Misconception #6: Having expensive, high-tech equipment is all a company needs to clean your carpet & upholstery properly.

Not necessarily. They need to be successfully trained to use it.
Many companies own hot-water machines but very few companies teach their employees how to use them properly.  This is why it’s important that you choose your carpet & upholstery cleaner carefully.  The best cleaning companies are those that are an IICRC Certified Firm (Institute of Inspection Cleaning and Restoration Certification) and employ technicians that have been classroom trained and have passed the written exam to become IICRC Certified Technicians.  Before you choose a carpet & upholstery cleaning service, ask to see written proof that the company is current IICRC Certified firm for this year and that the technician is certified to perform the work you’re requesting.

Misconception #7: The company that offers the lowest price is the company you should hire.

This may be true for landlords and people moving out of rental units. Since they don’t have to live there, they can say they had the carpets professionally cleaned even if it looks worse than it did before. I’m not saying all landlords practice this. We do business with many landlords who require their tenants to use our services to protect their investment in carpeting. We have also been hired by landlords to come and clean after a tenant tried renting the rug doctor or hiring the cheapest guy.
    If you have to live there, or if you will be the one who pays to replace it, I suggest you throw out the lowest three bids. Just like in the automobile industry, the difference between the cheapest and the best may be a factor of 10 times or more. Like a used Yugo for $300 or a new Rolls for$300,000.Consumers who find themselves irresistibly attracted to the lowest price often go through very painful experiences before they have their first “painless” carpet &upholstery cleaning experience. We’ve hear their stories.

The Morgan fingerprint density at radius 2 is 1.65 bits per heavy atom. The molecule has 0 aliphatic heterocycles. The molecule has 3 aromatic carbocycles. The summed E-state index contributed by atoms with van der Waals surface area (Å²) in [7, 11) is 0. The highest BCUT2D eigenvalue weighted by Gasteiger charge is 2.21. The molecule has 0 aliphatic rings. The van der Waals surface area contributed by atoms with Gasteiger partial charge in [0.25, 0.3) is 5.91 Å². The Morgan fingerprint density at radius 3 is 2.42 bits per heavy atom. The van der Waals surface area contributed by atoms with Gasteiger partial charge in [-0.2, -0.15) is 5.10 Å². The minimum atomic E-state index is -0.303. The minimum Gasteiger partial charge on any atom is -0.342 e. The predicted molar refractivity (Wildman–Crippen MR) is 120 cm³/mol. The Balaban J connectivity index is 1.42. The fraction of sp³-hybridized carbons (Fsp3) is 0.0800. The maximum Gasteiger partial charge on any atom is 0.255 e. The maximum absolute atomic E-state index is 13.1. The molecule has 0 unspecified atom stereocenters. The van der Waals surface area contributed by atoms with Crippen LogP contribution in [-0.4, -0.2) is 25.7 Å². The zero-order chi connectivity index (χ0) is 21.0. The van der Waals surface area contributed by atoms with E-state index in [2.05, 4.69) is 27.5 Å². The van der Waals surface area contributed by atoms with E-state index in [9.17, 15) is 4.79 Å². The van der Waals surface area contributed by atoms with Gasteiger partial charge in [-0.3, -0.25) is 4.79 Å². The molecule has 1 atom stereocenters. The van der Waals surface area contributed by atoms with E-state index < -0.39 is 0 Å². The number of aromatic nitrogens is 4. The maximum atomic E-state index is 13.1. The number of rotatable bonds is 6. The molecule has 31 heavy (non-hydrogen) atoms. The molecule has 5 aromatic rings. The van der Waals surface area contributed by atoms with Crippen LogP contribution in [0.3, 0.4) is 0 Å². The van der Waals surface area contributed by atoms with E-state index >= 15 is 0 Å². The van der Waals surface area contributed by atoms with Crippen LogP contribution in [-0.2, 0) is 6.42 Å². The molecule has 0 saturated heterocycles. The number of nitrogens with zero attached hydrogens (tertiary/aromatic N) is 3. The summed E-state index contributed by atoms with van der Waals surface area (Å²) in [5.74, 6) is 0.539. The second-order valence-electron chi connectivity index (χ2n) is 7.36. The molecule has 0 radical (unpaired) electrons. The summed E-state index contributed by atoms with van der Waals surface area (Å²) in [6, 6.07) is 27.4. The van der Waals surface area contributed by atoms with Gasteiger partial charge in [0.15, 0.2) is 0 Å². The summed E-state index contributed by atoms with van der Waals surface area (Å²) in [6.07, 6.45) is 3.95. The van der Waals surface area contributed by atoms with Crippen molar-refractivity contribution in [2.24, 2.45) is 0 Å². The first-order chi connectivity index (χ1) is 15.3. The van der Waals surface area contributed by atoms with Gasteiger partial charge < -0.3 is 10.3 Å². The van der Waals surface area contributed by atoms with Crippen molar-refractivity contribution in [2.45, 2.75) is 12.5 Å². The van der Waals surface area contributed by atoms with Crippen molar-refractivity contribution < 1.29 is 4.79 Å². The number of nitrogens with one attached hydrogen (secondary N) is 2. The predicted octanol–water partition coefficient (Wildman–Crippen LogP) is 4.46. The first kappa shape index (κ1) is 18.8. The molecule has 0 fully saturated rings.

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A honest carpet & upholstery cleaning company should be able to give you an estimate over the telephone.

How we determine the price is base on the following:

1) Type of carpet. Some carpets are easier to clean than others.
2) The amount, type of soiling, wear age and how well you have taken care of your carpet.  Carpet that hasn’t been cleaned for ten years will take longer to clean than carpet that we cleaned within the last six months.
3) Amount of furniture that will have to be moved. A room with furniture typically takes at least twice as long to clean as one that is clear. If you can move it out or work around it, you’ll save money.

How To Identify & Avoid Carpet Cleaning Rip-Offs And Scams

Value Versus Price

Value Versus Price

Price is what you pay. Value is what you get.  Value Versus Price

Here’s a little story to illustrate the difference between Value Versus Price. Once upon a time, a local nursing home called because the local furniture store recommended me. They wanted a bid to clean 7,000 square feet of corridors, halls in the facility. After measuring it up, I gave the administrator my price. Based on the story I heard through the grapevine (last guys didn’t get it clean – just wet. And it smelled like a wet dog for 2 days), I expected my price to be higher. It soon became apparent the previous guys were pretty proud of themselves – they had charged 50% more than me!
     She quickly accepted my offer (before I changed my mind) and we set about with the security guy to schedule the work. It had to be done after dinner (7:00 P.M.) and completed before it got too late (patients had to sleep). I said, “How about Monday and Tuesday evenings? The security guy says, “Which one?” I said, “Both, why? How long did it take the last guys?” He said, they were in at 7:00 and out by 10:00.” I said, “You mean two guys did 7,000 square feet in 3 hours and charged 50% more than I’m charging and left it dirty and wet and smelling like a wet dog for 2 days and got paid?”
He said, “Yep.”
It took my 3-man crew 9 hours over 2 nights. We left the carpet clean, fresh, and dry. That’s value and price!
Value Versus Price - Warren Buffet

How to Choose the Right Carpet Cleaning Company: 7 Tips